Imaging the Brain, Changing Minds: Chronic Pain Neuroimaging and the Law

University of Maryland School of Dentistry

Advancing Science, Serving Society

UM Carey Law

Agenda

Thursday, April 24, 5:00 pm | REGISTER NOW
The Stuart Rome Lecture, Ceremonial Moot Court Room
UM Carey Law School, 500 W. Baltimore Street

"Neuroimaging, Mindreading, and the Courts" [ VIDEO ]

Professor Hank Greely, Professor of Law, Stanford School of Law; Director, Center for Law and the Biosciences; Fmr. Co-Director, MacArthur Foundation Law and Neuroscience Project

Light reception immediately following

Friday, April 25
T. Sue Gladhill Board Room, Health Sciences and Human Services Library,

5th Floor, 601 W. Lombard Street

8:30 am              Continental Breakfast and Registration

9:00 am               Welcome

Diane Hoffmann, JD, Professor and Director, Law & Health Care Program, University of Maryland Carey School of Law

Mark S. Frankel, PhD, Director, Scientific Responsibility, Human Rights and Law Program, American Association for the Advancement of Science

9:15 am               Introduction and Roundtable Preview

Amanda C. Pustilnik, JD, Associate Professor, University of Maryland Carey School of Law; Center for Law, Brain & Behavior, Harvard Medical School/MGH

David A. Seminowicz, PhD, Assistant Professor, Department of Neural and Pain Sciences, University of Maryland School of Dentistry

9:30  am           Panel Session 1: Legal and Neuroscientific Perspectives on Chronic Pain

To begin a dialogue between legal actors and scientists, a clear understanding of how each field views chronic pain is necessary. Objectives: introduce legal actors to the neuroimaging-based breakthroughs in chronic pain science; describe to neuroimaging scientists the primary legal areas where chronic pain is at issue; discuss the differences between the models of chronic pain in pain science versus in law; discuss how chronic pain neuroimaging could affect three legal domains: legal doctrine, judicial interpretation, and courtroom practice.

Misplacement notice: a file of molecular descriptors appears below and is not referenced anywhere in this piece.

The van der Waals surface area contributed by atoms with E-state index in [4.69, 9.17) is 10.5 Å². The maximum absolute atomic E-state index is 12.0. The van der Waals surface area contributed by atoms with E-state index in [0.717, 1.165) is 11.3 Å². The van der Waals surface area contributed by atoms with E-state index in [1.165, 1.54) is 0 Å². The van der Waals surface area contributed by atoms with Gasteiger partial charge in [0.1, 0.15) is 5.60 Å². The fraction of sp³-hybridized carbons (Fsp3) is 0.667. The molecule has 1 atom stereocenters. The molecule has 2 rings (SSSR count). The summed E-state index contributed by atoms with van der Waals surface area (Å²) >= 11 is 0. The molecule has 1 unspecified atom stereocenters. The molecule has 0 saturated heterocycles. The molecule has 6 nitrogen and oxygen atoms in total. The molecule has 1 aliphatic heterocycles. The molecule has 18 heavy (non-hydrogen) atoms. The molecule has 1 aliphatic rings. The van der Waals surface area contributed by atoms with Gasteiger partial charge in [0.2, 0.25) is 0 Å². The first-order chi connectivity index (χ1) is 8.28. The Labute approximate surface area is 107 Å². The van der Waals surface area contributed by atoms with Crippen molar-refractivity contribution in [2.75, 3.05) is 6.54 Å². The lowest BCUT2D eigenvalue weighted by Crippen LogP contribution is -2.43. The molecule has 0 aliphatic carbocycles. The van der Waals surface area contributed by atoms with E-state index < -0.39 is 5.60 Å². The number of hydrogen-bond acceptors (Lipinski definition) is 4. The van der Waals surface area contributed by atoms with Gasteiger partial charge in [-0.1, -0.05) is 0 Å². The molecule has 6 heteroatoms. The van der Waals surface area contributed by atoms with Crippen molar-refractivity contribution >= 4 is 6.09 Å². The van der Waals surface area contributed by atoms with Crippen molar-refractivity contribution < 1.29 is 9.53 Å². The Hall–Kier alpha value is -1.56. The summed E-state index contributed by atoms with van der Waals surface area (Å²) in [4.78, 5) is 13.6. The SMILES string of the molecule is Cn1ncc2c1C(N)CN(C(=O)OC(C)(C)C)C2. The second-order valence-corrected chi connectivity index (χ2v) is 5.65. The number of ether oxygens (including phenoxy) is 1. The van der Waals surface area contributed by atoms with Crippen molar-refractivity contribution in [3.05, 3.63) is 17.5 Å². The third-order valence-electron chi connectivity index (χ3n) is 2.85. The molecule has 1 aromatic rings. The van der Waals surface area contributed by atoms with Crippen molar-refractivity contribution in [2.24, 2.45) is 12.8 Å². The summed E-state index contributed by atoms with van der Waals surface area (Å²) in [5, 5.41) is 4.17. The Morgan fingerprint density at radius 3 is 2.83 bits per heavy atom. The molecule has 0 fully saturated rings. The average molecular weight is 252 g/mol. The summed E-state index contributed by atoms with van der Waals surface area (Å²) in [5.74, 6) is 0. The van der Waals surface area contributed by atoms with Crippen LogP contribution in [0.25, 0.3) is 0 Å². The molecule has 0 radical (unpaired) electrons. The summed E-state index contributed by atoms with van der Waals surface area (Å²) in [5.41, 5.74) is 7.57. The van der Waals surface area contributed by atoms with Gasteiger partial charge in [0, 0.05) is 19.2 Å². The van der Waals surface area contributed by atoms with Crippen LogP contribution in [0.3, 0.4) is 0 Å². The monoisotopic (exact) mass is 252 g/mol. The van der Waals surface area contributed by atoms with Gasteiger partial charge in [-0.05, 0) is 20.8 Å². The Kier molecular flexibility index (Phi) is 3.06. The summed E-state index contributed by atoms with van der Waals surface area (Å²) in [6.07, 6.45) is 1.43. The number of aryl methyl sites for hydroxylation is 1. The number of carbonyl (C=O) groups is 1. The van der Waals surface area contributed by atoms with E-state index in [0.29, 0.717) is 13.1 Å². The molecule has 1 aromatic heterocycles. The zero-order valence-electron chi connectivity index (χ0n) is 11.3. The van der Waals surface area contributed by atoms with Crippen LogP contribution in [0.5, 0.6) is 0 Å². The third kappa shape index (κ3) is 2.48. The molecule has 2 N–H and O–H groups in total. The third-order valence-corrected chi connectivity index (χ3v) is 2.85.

Karen D. Davis, PhD, Professor, Department of Surgery and Institute of Medical Science, University of Toronto; Head, Division of Brain, Imaging and Behaviour-Systems Neuroscience, Toronto Western Research Institute, Toronto Western Hospital

Hank Greely, Director, Center for Law and the Biosciences; Chair, Steering Committee of the Center for Biomedical Ethics; Director, Stanford Interdisciplinary Group on Neuroscience and Society

The Hon. Andre Davis, United States Court of Appeals for the Fourth Circuit; Member, MacArthur Foundation Research Network on Law & Neuroscience

11:00  am           Break

11:15  am           Panel Session 2: “Excess pain”

Disability law struggles with claims of “excess pain” – where the claimant alleges more pain than would be expected for the injury or disease.  Objectives: discuss how neuroscience can help us make sense of individual variability in pain; discuss what we are learning about the relationship between chronic pain and anatomical abnormalities; evaluate how policymakers and legal actors can exercise judgment about whether a claimant is credible.

Adam Kolber, Professor of Law, Brooklyn Law School; Founder of Law & Neuroethics blog